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Canadian immigration

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  • Jenny Brichta
    Julie, They may have gone to Canada for a land deal that the Canadian govt was offering at the time. To encourage immigration, land was offered for very low
    Message 1 of 4 , Oct 24, 1999
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      Julie,

      They may have gone to Canada for a land deal that the Canadian govt was
      offering at the time. To encourage immigration, land was offered for very
      low cost IF the family could survive there for a certain number of years and
      farm the land. My g-Aunt went this route. Says she and her husband were
      very poor, got assigned a plot that was mostly rock, and barely managed to
      make enough profit to survive. As soon as the time was up, they sold the
      plot and high-tailed it out of there to the city where he became an opera
      singer and she became a seamstress. She's still up there.

      Jenny Brichta
      -----Original Message-----
      From: SLOVAK-ROOTS@onelist.com <SLOVAK-ROOTS@onelist.com>
      To: SLOVAK-ROOTS@onelist.com <SLOVAK-ROOTS@onelist.com>
      Date: Saturday, October 23, 1999 3:32 AM
      Subject: [SLOVAK-ROOTS] Digest Number 103


      >
      >>
      >There are 14 messages in this issue.
      >
      >Topics in today's digest:
      >
      > 1. Re: Slovak migration patterns
      > From: "RMH" <rmharing@...>
      > 2. Ships & comments
      > From: Alice <alice7@...>
      > 3. Re: Slovak migration patterns
      > From: "J. Michutka" <jmm@...>
      > 4. Re: Slovak migration patterns
      > From: "Andrea Vangor" <drav@...>
      > 5. Re: Slovak migration patterns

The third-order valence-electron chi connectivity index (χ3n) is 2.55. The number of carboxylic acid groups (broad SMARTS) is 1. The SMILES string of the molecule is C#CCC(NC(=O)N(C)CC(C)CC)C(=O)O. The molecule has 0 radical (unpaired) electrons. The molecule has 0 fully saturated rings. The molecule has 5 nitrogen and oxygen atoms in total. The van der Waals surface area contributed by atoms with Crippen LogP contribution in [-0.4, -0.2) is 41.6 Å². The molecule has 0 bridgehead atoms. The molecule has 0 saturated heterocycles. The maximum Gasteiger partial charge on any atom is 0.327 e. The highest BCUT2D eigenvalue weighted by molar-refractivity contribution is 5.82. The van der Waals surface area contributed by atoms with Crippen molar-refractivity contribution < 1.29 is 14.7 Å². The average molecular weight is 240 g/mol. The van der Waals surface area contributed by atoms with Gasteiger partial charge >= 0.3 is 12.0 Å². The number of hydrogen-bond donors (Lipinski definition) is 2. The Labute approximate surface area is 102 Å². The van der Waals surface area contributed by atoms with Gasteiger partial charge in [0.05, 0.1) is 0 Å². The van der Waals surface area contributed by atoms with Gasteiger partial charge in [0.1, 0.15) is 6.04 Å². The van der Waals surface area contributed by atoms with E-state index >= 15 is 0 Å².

> From: MJESKO@... (mark JESKO)
      > 6. Re: Slovak migration patterns
      > From: "RMH" <rmharing@...>
      > 7. Re: Ships & comments
      > From: BobHORGOS@...
      > 8. Re: Slovak migration patterns
      > From: Maureen Pulignano <deefalt@...>
      > 9. Re: Ships & comments
      > From: sabinov@... (Maura Petzolt)
      > 10. Re: Slovak migration patterns
      > From: sabinov@... (Maura Petzolt)
      > 11. Hortek Bohemia
      > From: leroy_s@...
      > 12. Re: Slovak migration patterns
      > From: "RMH" <rmharing@...>
      > 13. Re: Slovak migration patterns
      > From: JArcher360@...
      > 14. Re: Slovak migration patterns
      > From: "RMH" <rmharing@...>
      >
      >
      >___________________________________________________________________________
      ____
      >___________________________________________________________________________
      ____
      >
      >Message: 1
      > Date: Fri, 22 Oct 1999 08:48:35 -0400
      > From: "RMH" <rmharing@...>
      >Subject: Re: Slovak migration patterns
      >
      >Hello, All - It seems that after a few brave souls had arrived and found
      >work and established themselves, they wrote back home and others followed
      to
      >the same town. As has been mentioned before, men often came alone and lived
      >in boarding houses till they could afford to bring over a family. Searching
      >through the census records shows clusters of Slovak names at the same
      >address. Ships' records include the state of destination.
      >
      >The main incentive seems to have been knowing other Slovaks in the area
      they
      >were moving to, and knowing work was available. My four grandparents came
      in
      >the 1880's and 1890's, and met and married here. The paternal grandparents
      >went to Haverstraw, NY, where very many Slovaks worked in the huge brick
      >industry that existed at the time. My grandmother's brother was one who
      >lived here for some years, saved his money, and went back to Europe - I
      >wonder how common a practice that was?
      >
      >Anthony X. Sutherland wrote a excellent feature which appeared in "South of
      >the Mountains", the publication of the Rockland Historical Society, in the